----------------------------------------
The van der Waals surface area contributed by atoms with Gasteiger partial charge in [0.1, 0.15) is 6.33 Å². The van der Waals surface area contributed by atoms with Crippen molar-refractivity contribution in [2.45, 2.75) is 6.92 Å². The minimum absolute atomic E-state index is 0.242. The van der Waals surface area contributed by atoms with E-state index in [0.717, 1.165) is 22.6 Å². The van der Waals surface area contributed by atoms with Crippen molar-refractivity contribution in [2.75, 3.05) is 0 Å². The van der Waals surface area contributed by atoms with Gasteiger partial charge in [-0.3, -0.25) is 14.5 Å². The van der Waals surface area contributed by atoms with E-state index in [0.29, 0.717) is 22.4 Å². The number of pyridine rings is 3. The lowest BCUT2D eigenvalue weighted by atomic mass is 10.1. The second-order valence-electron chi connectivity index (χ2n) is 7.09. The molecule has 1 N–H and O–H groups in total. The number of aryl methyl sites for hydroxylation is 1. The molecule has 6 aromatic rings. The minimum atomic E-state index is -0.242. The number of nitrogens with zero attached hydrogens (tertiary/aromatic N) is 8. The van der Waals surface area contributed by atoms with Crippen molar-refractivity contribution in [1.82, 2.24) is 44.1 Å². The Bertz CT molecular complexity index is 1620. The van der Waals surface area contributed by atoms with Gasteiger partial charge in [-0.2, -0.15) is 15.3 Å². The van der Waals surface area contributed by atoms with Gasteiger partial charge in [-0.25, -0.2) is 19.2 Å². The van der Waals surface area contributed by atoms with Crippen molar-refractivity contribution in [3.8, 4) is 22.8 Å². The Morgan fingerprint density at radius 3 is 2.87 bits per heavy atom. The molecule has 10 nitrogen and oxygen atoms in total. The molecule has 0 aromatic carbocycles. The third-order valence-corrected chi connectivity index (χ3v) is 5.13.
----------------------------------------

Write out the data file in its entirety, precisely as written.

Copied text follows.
The van der Waals surface area contributed by atoms with Gasteiger partial charge in [0.1, 0.15) is 6.33 Å². The van der Waals surface area contributed by atoms with Crippen molar-refractivity contribution in [2.45, 2.75) is 6.92 Å². The minimum absolute atomic E-state index is 0.242. The van der Waals surface area contributed by atoms with E-state index in [0.717, 1.165) is 22.6 Å². The van der Waals surface area contributed by atoms with Crippen molar-refractivity contribution in [2.75, 3.05) is 0 Å². The van der Waals surface area contributed by atoms with Gasteiger partial charge in [-0.3, -0.25) is 14.5 Å². The van der Waals surface area contributed by atoms with E-state index in [0.29, 0.717) is 22.4 Å². The number of pyridine rings is 3. The lowest BCUT2D eigenvalue weighted by atomic mass is 10.1. The second-order valence-electron chi connectivity index (χ2n) is 7.09. The molecule has 1 N–H and O–H groups in total. The number of aryl methyl sites for hydroxylation is 1. The molecule has 6 aromatic rings. The minimum atomic E-state index is -0.242. The number of nitrogens with zero attached hydrogens (tertiary/aromatic N) is 8. The van der Waals surface area contributed by atoms with Crippen molar-refractivity contribution in [1.82, 2.24) is 44.1 Å². The Bertz CT molecular complexity index is 1620. The van der Waals surface area contributed by atoms with Gasteiger partial charge in [-0.2, -0.15) is 15.3 Å². The van der Waals surface area contributed by atoms with Gasteiger partial charge in [-0.25, -0.2) is 19.2 Å². The van der Waals surface area contributed by atoms with Crippen molar-refractivity contribution in [3.8, 4) is 22.8 Å². The Morgan fingerprint density at radius 3 is 2.87 bits per heavy atom. The molecule has 10 nitrogen and oxygen atoms in total. The molecule has 0 aromatic carbocycles. The third-order valence-corrected chi connectivity index (χ3v) is 5.13.